BLOOMINGTON — McLean County Board Chairman Matt Sorensen called for more vocal support from businesses for construction of an east-side highway.
“The project needs the support of the local business community,” Sorensen told those attending the McLean County Chamber of Commerce’s State of McLean County meeting Thursday morning.
Charlie Moore, president and chief executive officer of the chamber, said after the meeting that the chamber’s board has had discussions on the highway project, but has not taken a stand on it.
“We endorsed the further study” of the project, Moore said, including the needs assessment. He expects the matter to return to the board as it progresses.
Sorensen told the gathering that, while there is room for debate on where the highway should go and how many lanes it should have, “in my opinion, there is no room for debate on the need. The need is there.”
He said, “We’re not looking at a solution to a problem in 2012. We’re looking at a project to solve a problem in 2040 and beyond.”
Also speaking at the event were Bloomington Mayor Steve Stockton and Normal Mayor Chris Koos, who gave generally upbeat assessments of their cities emerging from the recession.
Sorensen was a bit more pessimistic, noting that county government does not have the same resources — such as sales tax revenue — that Bloomington and Normal have as home-rule cities. Instead, county government relies primarily on real estate taxes and, “for the first time since 1985, overall assessed valuation is going down in the county,” he said.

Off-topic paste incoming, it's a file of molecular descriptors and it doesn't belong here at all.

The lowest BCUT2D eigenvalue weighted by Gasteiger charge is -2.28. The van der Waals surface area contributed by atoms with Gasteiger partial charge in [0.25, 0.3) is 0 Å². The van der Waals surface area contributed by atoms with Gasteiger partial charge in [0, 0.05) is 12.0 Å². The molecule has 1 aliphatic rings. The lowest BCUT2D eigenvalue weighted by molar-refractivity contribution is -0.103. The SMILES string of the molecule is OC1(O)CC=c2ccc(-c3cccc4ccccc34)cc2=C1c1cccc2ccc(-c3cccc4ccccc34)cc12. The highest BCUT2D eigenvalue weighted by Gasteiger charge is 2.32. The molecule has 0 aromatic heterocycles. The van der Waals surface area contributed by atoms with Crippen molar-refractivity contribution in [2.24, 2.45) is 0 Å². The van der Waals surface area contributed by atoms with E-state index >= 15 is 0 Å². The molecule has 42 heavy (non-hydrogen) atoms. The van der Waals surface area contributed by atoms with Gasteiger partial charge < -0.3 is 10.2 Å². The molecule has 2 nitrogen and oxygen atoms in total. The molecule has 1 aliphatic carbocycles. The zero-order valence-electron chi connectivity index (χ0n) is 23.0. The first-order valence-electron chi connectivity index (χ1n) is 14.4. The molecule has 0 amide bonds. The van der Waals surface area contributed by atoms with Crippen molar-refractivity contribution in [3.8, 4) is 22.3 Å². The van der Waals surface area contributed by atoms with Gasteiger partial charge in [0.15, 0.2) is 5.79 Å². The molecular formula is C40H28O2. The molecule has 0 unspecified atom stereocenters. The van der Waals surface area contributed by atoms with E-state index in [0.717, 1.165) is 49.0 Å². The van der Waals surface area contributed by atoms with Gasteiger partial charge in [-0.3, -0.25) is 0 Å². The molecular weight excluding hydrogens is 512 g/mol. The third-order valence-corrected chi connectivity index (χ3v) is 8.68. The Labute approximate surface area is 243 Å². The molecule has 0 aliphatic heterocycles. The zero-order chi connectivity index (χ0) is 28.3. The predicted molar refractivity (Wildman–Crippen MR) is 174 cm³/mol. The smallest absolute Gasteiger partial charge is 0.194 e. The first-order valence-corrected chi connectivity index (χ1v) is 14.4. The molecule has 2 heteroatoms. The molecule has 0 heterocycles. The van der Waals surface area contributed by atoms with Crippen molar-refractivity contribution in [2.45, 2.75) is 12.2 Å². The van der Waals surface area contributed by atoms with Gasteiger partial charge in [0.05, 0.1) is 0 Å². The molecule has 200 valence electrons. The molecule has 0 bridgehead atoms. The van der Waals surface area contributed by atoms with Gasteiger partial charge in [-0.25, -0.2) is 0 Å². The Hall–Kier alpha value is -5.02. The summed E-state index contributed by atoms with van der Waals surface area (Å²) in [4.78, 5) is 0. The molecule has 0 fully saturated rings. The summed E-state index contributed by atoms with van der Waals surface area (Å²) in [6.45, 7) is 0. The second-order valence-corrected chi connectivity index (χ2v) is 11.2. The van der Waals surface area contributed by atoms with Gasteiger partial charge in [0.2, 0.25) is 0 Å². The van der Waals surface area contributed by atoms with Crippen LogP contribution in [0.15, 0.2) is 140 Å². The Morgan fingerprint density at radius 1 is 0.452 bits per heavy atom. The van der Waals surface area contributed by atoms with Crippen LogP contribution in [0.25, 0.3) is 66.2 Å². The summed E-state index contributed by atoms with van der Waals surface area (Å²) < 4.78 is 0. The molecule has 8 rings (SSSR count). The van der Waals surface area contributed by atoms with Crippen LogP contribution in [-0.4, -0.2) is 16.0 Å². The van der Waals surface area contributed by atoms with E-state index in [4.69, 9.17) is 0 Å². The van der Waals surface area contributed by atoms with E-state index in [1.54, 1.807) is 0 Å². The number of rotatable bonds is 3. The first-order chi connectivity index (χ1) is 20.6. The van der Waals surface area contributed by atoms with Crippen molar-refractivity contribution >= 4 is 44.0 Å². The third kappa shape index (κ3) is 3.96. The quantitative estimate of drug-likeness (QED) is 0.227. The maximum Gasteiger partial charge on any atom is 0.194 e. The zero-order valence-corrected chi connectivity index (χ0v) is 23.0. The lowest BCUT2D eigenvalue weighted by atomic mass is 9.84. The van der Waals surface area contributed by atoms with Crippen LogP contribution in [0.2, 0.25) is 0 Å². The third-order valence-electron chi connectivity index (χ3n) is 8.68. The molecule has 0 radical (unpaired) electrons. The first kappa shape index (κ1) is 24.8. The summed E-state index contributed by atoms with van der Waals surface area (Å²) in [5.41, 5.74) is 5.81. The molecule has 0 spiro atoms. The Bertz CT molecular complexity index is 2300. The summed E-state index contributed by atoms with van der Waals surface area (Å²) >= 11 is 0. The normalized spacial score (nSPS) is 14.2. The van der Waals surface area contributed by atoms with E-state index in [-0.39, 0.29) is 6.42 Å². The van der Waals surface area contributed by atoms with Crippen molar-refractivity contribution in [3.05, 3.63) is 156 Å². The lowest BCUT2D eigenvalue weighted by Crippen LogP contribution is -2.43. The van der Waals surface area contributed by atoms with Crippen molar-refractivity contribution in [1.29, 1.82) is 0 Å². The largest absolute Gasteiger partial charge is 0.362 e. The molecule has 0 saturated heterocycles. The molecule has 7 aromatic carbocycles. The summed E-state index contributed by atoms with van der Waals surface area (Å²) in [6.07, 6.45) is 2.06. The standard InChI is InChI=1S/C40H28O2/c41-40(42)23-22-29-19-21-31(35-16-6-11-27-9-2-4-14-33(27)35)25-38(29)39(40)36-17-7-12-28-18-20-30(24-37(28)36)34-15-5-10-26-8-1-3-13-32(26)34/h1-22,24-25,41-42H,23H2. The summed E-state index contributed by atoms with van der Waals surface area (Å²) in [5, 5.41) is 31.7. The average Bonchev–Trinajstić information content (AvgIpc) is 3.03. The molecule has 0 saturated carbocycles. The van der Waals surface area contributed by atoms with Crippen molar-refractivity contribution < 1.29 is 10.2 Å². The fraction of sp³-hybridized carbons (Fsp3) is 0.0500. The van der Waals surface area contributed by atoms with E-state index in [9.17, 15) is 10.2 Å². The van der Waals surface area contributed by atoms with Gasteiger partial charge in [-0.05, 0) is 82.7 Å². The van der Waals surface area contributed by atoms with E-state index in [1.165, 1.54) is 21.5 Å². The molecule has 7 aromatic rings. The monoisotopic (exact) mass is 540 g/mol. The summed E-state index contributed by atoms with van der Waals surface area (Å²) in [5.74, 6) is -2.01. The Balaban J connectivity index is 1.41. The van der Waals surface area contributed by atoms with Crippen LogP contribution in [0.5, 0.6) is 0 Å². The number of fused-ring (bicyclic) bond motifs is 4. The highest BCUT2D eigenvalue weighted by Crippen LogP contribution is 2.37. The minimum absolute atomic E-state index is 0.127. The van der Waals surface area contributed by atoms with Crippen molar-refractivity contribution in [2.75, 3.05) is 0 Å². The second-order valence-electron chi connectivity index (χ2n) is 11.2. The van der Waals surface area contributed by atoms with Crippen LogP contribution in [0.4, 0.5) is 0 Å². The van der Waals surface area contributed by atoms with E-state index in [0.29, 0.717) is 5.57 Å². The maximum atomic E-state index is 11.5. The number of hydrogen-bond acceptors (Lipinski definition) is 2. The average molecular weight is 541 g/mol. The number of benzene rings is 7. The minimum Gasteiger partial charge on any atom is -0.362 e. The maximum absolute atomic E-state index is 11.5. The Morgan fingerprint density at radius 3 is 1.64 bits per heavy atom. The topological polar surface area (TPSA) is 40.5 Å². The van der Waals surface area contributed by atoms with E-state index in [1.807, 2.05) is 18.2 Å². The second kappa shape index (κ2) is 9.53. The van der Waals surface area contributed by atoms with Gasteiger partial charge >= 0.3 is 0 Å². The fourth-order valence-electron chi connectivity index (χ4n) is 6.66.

Stockton pointed positively to progress being made with road resurfacing and other infrastructure improvement in Bloomington.
Looking forward, Stockton said it’s important to add wells to diversify and expand the city’s water system, which the mayor described as “essentially a regional system” that already supplies water to Hudson, Towanda, parts of Bloomington Township and larger users in Normal, such as Mitsubishi Motors North America and AdvocateBroMenn Regional Medical Center.
Koos cited a “healthy increase” in construction activity among signs that Normal is recovering from the recession.
He said improvements in uptown Normal have “been more than we hoped for” and called the projects “another example of the community working on a common cause for the common good.”
Koos said the Marriott Hotel and Conference Center is doing better than expected and the Uptown Crossing building, anchored by CVS, just filled its last vacancy.